These Genre-Busting Tree Houses From Germany Start at $6K

German firm Baumraum has built over 50 prefabricated tree houses around the world, with designs available from $6,000.
Text by

When it comes to innovative tree house design, Baumraum knows no limits. Founded in 2003 by Andreas Wenning, the German design firm has built over 50 perched spaces across the world, continuously offering clients of all ages an intimate and adventurous way to connect with nature. 

Located near Berlin, Germany, Copper Cube is a tree house with an integrated bathroom, minibar, and large bed.

"A tree house can, according to your wishes and possibilities, be planned and realized by us in different sizes, designs, and equipment," explains Wenning. "Most of our tree houses are small units, comparable to the size of a small motorhome."

Surrounded by tall bamboo, the Frog Prince tree house floats above a shallow pond in a private garden in Münster, Germany.

Each tree house built by the firm is entirely custom-designed, taking the site plan into account, as well as the wellbeing of the trees. To reduce impact at the site, the team prefabricates many of the houses, arranging them so that the surrounding trees’ roots wouldn’t be harmed.

"Our main focus in planning and construction is the careful handling of the trees and the surrounding natural space," notes Wenning. "With our innovative constructions and materials used, we take utmost account of nature and the environment."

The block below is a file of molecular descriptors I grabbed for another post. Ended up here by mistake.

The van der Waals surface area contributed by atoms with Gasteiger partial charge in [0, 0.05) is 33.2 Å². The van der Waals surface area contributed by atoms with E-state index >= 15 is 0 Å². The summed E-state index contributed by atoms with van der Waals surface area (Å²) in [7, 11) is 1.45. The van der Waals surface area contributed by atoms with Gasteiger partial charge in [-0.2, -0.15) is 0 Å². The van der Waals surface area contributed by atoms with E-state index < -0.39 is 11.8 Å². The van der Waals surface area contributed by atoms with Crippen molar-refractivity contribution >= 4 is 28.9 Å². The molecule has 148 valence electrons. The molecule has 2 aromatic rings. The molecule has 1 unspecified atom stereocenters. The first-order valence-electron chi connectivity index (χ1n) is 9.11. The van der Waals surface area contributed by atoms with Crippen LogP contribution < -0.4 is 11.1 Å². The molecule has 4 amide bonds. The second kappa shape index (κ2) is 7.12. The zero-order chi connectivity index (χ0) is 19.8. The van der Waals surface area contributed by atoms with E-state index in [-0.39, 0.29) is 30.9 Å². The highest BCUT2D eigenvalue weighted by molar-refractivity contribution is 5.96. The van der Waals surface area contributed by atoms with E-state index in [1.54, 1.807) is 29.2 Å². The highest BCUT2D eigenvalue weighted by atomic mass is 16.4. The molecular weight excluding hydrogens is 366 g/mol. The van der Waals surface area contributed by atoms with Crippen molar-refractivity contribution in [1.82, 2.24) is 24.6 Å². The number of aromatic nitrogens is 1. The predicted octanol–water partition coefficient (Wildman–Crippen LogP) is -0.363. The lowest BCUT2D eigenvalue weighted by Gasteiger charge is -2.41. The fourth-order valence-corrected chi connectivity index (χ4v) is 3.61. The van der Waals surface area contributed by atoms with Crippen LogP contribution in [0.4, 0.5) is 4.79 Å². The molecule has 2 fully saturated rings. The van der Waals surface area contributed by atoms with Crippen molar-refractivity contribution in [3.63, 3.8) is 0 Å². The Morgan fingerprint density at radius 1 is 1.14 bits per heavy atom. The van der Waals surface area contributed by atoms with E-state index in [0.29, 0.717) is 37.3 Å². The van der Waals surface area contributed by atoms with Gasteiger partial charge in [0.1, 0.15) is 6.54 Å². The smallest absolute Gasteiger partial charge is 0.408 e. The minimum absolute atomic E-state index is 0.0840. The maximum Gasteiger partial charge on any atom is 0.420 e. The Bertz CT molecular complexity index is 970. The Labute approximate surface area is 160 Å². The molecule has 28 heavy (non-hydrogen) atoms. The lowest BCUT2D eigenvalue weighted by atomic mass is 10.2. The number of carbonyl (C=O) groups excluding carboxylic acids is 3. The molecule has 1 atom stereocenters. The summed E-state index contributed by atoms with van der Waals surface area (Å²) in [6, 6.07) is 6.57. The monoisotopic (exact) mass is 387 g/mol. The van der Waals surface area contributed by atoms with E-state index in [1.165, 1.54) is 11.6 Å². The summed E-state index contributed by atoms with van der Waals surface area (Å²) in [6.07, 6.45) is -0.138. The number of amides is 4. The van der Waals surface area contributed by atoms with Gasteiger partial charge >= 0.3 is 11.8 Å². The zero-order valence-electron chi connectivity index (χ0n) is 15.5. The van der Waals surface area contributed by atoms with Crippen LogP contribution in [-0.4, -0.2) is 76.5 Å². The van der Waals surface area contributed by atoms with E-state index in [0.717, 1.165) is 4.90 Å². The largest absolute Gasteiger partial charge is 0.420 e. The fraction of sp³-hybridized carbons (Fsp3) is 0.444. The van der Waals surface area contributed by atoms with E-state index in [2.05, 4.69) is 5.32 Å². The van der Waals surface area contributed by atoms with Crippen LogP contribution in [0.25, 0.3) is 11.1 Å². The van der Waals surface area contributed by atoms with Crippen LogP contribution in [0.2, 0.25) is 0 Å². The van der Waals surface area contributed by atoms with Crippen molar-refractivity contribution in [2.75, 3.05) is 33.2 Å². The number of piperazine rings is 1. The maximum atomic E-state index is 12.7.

"The interior and exterior surfaces can be left untreated or oiled, waxed, varnished, or painted," says Wenning. "There is a wide range of ecologically harmless products available. The interiors can also consist of natural insulation materials such as wood fiber boards, sheep wool mats, or coconut fibers."

"When fixing the tree houses, we do so without screws and bolts and instead use guyed rope constructions," explains Wenning. "Thanks to steel cables, the tree house construction can be erected quickly and adjusted well." 

A peek at the reflective tree house known as Black Beauty.

While the design firm does not have a price list in the usual sense, as all tree houses are individually planned and adapted to local conditions, the prices of the houses constructed so far range between €18,000 to €150,000 (approximately $20,000 to $167,000), which includes planning, materials, installation, and interior work. However, smaller, non-insulated constructions can be built starting from €5,000 (approximately $6,000).